Can one man’s brilliance have such a big say in the conclusion of a tournament that it makes you forget everything that happened earlier? That’s what it felt like at the end of the inaugural edition of the ATP Cup, as Novak Djokovic took centre-stage and put everything else in the shade.
Djokovic seemed to get better with each passing day of the tournament, and by the end, he had built up such a head of steam that even the World No 1 looked like an amateur in comparison. The Serb was unbeaten throughout (across six singles and two doubles matches), but his last three singles wins – over Denis Shapovalov, Daniil Medvedev and Rafael Nadal – were as good an exhibition of his otherworldly prowess as anything he has showcased in his career.
In the final tie against Spain, Djokovic showed up for doubles duty too, partnering Victor Troicki to beat the experienced duo of Feliciano Lopez and Pablo Carreno Busta. You could tell from his reaction while lifting the trophy with his teammates that this meant the world to him; Djokovic would’ve probably walked on a bed of hot coals if that was what it took to get the win for Serbia.
The good thing about the tournament – the newest team event to become part of the tennis world – is that you could’ve said the same thing about a dozen other players too. They may not have had Djokovic’s skills, but they certainly didn’t lack in desire; from Karen Khachanov down to John Millman, every player contested every match like their life depended on it.
That approach resulted in a string of captivating matches that could rival even the Slams for intensity and shot-making quality. Djokovic’s matches against Shapovalov and Medvedev were ridiculously entertaining, but there were several other barn-burners too. Nick Kyrgios vs Stefanos Tsitsipas was a low-key magic show, and it will be hard for any match this year to top the drama of the doubles thriller between Great Britain and Australia.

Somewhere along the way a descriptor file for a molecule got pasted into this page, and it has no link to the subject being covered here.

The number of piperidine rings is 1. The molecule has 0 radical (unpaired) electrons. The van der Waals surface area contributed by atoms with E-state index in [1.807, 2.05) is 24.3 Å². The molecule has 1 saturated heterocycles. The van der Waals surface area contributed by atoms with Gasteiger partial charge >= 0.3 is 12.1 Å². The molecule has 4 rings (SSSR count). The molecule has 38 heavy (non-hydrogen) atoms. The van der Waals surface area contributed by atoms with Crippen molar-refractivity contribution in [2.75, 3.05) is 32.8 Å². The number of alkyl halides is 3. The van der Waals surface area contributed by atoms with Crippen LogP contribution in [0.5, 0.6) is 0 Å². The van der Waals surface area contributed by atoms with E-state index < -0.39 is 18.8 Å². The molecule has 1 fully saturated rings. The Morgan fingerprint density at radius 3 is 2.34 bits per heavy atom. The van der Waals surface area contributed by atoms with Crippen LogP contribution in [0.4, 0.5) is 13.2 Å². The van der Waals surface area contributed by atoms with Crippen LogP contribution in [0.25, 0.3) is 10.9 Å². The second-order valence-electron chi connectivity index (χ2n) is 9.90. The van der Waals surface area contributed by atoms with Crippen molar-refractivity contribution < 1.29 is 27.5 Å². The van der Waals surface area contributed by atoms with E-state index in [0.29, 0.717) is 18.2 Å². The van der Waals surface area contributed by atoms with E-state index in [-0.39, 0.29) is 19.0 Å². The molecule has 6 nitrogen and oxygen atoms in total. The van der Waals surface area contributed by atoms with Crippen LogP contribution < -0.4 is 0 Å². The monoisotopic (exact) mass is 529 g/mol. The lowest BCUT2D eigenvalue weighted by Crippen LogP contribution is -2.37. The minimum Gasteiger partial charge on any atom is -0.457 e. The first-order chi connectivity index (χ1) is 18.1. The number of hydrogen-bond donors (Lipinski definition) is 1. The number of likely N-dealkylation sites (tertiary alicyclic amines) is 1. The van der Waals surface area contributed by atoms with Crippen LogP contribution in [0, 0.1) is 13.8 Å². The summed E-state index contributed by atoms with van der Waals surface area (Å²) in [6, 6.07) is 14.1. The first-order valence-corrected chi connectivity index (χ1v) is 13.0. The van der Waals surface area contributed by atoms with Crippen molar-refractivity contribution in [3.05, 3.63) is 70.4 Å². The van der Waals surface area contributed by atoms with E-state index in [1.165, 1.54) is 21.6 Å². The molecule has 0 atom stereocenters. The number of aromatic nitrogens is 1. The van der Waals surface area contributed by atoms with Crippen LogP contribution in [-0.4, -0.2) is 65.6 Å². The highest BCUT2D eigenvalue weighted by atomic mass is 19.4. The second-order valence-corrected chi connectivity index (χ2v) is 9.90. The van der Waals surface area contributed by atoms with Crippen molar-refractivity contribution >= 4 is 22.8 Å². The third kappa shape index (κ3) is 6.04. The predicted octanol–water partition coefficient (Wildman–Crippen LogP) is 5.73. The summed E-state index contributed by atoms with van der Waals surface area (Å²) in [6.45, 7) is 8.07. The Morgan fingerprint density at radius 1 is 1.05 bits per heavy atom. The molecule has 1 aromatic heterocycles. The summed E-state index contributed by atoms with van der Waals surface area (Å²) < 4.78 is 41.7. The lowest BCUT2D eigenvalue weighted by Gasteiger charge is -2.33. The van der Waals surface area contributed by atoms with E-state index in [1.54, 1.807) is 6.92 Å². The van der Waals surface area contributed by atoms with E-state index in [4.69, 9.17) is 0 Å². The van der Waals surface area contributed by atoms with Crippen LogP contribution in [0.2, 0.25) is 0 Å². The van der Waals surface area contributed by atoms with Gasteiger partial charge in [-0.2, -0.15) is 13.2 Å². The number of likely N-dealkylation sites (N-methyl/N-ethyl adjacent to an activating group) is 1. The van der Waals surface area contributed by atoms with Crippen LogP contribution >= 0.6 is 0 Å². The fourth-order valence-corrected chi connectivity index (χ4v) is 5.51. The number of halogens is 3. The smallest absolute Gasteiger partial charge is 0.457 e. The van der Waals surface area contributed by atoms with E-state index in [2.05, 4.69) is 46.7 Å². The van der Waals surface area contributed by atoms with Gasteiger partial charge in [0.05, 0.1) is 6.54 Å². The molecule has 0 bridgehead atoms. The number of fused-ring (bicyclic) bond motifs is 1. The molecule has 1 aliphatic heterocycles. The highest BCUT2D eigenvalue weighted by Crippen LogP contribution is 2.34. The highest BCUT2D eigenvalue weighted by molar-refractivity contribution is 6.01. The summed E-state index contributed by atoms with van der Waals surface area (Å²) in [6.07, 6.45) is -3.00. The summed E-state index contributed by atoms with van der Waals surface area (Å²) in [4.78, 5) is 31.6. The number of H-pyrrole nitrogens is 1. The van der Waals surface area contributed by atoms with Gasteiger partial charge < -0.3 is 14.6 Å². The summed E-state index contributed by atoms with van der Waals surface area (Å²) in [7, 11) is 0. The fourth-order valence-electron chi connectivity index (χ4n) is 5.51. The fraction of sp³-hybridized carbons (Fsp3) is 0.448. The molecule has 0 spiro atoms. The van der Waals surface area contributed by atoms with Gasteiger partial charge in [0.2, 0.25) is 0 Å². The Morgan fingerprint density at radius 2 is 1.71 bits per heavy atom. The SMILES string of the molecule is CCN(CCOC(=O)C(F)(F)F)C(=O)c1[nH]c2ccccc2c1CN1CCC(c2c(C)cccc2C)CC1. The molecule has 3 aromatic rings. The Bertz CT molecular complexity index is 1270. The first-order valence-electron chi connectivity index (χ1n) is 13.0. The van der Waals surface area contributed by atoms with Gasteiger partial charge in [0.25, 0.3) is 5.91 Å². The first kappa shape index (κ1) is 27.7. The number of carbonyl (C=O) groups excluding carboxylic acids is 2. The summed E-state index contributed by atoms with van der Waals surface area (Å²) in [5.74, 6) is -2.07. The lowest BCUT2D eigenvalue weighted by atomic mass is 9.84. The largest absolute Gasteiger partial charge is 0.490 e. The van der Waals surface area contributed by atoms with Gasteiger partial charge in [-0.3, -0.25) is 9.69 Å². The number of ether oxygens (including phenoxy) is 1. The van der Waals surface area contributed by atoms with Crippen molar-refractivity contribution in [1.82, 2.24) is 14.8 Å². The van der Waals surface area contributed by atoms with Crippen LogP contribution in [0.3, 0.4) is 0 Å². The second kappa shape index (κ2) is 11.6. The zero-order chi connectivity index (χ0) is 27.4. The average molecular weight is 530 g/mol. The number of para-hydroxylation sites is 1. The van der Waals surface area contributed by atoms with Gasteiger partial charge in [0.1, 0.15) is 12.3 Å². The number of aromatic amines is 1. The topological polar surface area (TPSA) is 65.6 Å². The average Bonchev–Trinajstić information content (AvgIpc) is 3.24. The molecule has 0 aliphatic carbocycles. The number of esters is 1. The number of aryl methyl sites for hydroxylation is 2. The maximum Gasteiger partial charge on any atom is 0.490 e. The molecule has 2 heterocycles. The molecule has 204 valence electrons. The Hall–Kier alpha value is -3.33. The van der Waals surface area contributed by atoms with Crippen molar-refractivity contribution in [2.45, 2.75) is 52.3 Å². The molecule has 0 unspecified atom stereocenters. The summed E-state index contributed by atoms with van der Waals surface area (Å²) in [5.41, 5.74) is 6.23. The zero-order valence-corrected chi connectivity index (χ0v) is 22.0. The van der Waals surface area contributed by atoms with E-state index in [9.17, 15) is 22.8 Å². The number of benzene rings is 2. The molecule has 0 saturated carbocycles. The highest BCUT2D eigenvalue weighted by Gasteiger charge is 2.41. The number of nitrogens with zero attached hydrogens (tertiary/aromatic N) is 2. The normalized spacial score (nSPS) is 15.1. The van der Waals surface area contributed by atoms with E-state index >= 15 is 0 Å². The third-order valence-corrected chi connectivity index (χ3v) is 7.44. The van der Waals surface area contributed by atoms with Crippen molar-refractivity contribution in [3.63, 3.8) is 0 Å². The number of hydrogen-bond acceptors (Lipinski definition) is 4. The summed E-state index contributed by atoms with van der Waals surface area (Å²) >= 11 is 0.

Australia, of course, monopolized a lion’s share of the noise in the early stages, by virtue of being the host nation. Both Kyrgios and Alex de Minaur know how to whip the crowd into a frenzy, and the atmosphere during their matches reminded many of the old Davis Cup.
But while that wasn’t entirely surprising, not many would have anticipated Serbia’s matches having just as much electricity. There was an unnaturally large contingent of Serbian fans at every match that Djokovic & Co played, and at one point their heckling from the stands got so intense that the normally-calm Shapovalov launched an expletive-filled rant in their direction.
The crowd being on his side for once must have been a radical change for Djokovic, but he didn’t let that show in his play. He was just as invincible as ever, giving his fans even more reason to bring the roof down.
The enthusiasm of the crowd and the performance of the top stars seemed to suggest that the ATP Cup is here to stay. But it wasn’t all hunky-dory from start to finish; there were a few teething problems, and a couple of deep-rooted issues, that will need addressing if the tournament hopes to become a long-term success.
For one thing, there is the whole ranking conundrum. Ever since the format of the ATP Cup was announced, the likes of Reilly Opelka and John Millman have repeatedly pointed out the inherent unfairness in the way players would earn ranking points from the tournament.
Up until 2019, an ATP player’s ranking points total was comprised of his 18 best tournament results during the preceding 52 weeks. But from this year, players participating in the ATP Cup will have 19 tournaments that count towards their ranking – the 18 best ones, plus the ATP Cup. That sounds patently unjust when you consider that not everyone has the chance to participate in the ATP Cup; only those who occupy the top two ranking spots among their countrymen get direct entry.